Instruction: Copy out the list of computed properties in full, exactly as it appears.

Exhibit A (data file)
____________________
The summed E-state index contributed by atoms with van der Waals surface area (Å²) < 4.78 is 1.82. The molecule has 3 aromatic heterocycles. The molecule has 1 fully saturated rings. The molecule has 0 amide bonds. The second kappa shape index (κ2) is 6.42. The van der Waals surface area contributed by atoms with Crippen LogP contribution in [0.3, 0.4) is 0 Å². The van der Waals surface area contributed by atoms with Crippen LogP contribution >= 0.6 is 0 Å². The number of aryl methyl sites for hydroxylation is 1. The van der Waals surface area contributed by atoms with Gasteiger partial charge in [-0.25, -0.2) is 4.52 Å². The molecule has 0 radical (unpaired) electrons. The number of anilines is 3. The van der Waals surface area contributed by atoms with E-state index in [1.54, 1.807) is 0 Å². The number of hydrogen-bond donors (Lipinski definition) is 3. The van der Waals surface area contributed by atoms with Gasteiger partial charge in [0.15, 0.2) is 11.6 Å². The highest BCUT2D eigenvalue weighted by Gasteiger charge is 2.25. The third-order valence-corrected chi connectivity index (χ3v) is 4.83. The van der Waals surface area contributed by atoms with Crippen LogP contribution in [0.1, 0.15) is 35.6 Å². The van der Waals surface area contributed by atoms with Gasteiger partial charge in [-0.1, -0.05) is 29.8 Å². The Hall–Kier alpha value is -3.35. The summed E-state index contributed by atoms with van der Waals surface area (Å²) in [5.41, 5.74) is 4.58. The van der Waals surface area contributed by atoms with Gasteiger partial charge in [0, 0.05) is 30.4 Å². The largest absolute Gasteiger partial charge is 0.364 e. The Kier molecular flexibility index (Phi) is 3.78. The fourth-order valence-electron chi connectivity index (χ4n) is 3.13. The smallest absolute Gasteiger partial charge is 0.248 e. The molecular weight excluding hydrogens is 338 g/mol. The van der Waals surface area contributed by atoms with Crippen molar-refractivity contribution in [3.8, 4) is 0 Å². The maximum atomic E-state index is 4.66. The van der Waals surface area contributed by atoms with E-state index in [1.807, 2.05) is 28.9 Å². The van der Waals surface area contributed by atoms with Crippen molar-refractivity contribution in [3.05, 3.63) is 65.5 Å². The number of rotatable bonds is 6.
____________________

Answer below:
The summed E-state index contributed by atoms with van der Waals surface area (Å²) < 4.78 is 1.82. The molecule has 3 aromatic heterocycles. The molecule has 1 fully saturated rings. The molecule has 0 amide bonds. The second kappa shape index (κ2) is 6.42. The van der Waals surface area contributed by atoms with Crippen LogP contribution in [0.3, 0.4) is 0 Å². The van der Waals surface area contributed by atoms with Crippen LogP contribution >= 0.6 is 0 Å². The number of aryl methyl sites for hydroxylation is 1. The van der Waals surface area contributed by atoms with Gasteiger partial charge in [-0.25, -0.2) is 4.52 Å². The molecule has 0 radical (unpaired) electrons. The number of anilines is 3. The van der Waals surface area contributed by atoms with E-state index in [1.54, 1.807) is 0 Å². The number of hydrogen-bond donors (Lipinski definition) is 3. The van der Waals surface area contributed by atoms with Gasteiger partial charge in [0.15, 0.2) is 11.6 Å². The highest BCUT2D eigenvalue weighted by Gasteiger charge is 2.25. The third-order valence-corrected chi connectivity index (χ3v) is 4.83. The van der Waals surface area contributed by atoms with Crippen LogP contribution in [0.1, 0.15) is 35.6 Å². The van der Waals surface area contributed by atoms with Gasteiger partial charge in [-0.1, -0.05) is 29.8 Å². The Hall–Kier alpha value is -3.35. The summed E-state index contributed by atoms with van der Waals surface area (Å²) in [5.41, 5.74) is 4.58. The van der Waals surface area contributed by atoms with Gasteiger partial charge in [0, 0.05) is 30.4 Å². The largest absolute Gasteiger partial charge is 0.364 e. The Kier molecular flexibility index (Phi) is 3.78. The fourth-order valence-electron chi connectivity index (χ4n) is 3.13. The smallest absolute Gasteiger partial charge is 0.248 e. The molecular weight excluding hydrogens is 338 g/mol. The van der Waals surface area contributed by atoms with Crippen molar-refractivity contribution in [3.8, 4) is 0 Å². The maximum atomic E-state index is 4.66. The van der Waals surface area contributed by atoms with E-state index in [1.807, 2.05) is 28.9 Å². The van der Waals surface area contributed by atoms with Crippen molar-refractivity contribution in [3.05, 3.63) is 65.5 Å². The number of rotatable bonds is 6.